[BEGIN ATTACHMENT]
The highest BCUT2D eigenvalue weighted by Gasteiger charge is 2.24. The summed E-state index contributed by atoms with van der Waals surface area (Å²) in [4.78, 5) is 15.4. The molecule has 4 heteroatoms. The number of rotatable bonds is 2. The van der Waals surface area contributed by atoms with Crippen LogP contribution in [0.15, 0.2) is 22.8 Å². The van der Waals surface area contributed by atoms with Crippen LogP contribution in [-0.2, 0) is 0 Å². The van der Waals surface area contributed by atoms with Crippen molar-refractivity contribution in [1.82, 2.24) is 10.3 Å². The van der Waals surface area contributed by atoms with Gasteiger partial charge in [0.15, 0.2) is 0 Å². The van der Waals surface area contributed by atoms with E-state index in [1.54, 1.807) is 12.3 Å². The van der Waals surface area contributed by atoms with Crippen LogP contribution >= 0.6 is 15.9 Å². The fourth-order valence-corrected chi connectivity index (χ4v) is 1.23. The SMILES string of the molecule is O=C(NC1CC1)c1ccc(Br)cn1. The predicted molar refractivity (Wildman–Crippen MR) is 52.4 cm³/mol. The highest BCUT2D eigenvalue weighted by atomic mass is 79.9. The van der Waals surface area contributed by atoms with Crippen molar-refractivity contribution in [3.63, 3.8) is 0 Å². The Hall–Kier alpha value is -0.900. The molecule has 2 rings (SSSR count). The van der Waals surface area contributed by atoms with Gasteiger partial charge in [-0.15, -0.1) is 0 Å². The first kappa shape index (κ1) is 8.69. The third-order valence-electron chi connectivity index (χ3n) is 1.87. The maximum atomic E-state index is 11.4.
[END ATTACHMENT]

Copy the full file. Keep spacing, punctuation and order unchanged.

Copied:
The highest BCUT2D eigenvalue weighted by Gasteiger charge is 2.24. The summed E-state index contributed by atoms with van der Waals surface area (Å²) in [4.78, 5) is 15.4. The molecule has 4 heteroatoms. The number of rotatable bonds is 2. The van der Waals surface area contributed by atoms with Crippen LogP contribution in [0.15, 0.2) is 22.8 Å². The van der Waals surface area contributed by atoms with Crippen LogP contribution in [-0.2, 0) is 0 Å². The van der Waals surface area contributed by atoms with Crippen molar-refractivity contribution in [1.82, 2.24) is 10.3 Å². The van der Waals surface area contributed by atoms with Gasteiger partial charge in [0.15, 0.2) is 0 Å². The van der Waals surface area contributed by atoms with E-state index in [1.54, 1.807) is 12.3 Å². The van der Waals surface area contributed by atoms with Crippen LogP contribution >= 0.6 is 15.9 Å². The fourth-order valence-corrected chi connectivity index (χ4v) is 1.23. The SMILES string of the molecule is O=C(NC1CC1)c1ccc(Br)cn1. The predicted molar refractivity (Wildman–Crippen MR) is 52.4 cm³/mol. The highest BCUT2D eigenvalue weighted by atomic mass is 79.9. The van der Waals surface area contributed by atoms with Crippen molar-refractivity contribution in [3.63, 3.8) is 0 Å². The Hall–Kier alpha value is -0.900. The molecule has 2 rings (SSSR count). The van der Waals surface area contributed by atoms with Gasteiger partial charge in [-0.15, -0.1) is 0 Å². The first kappa shape index (κ1) is 8.69. The third-order valence-electron chi connectivity index (χ3n) is 1.87. The maximum atomic E-state index is 11.4.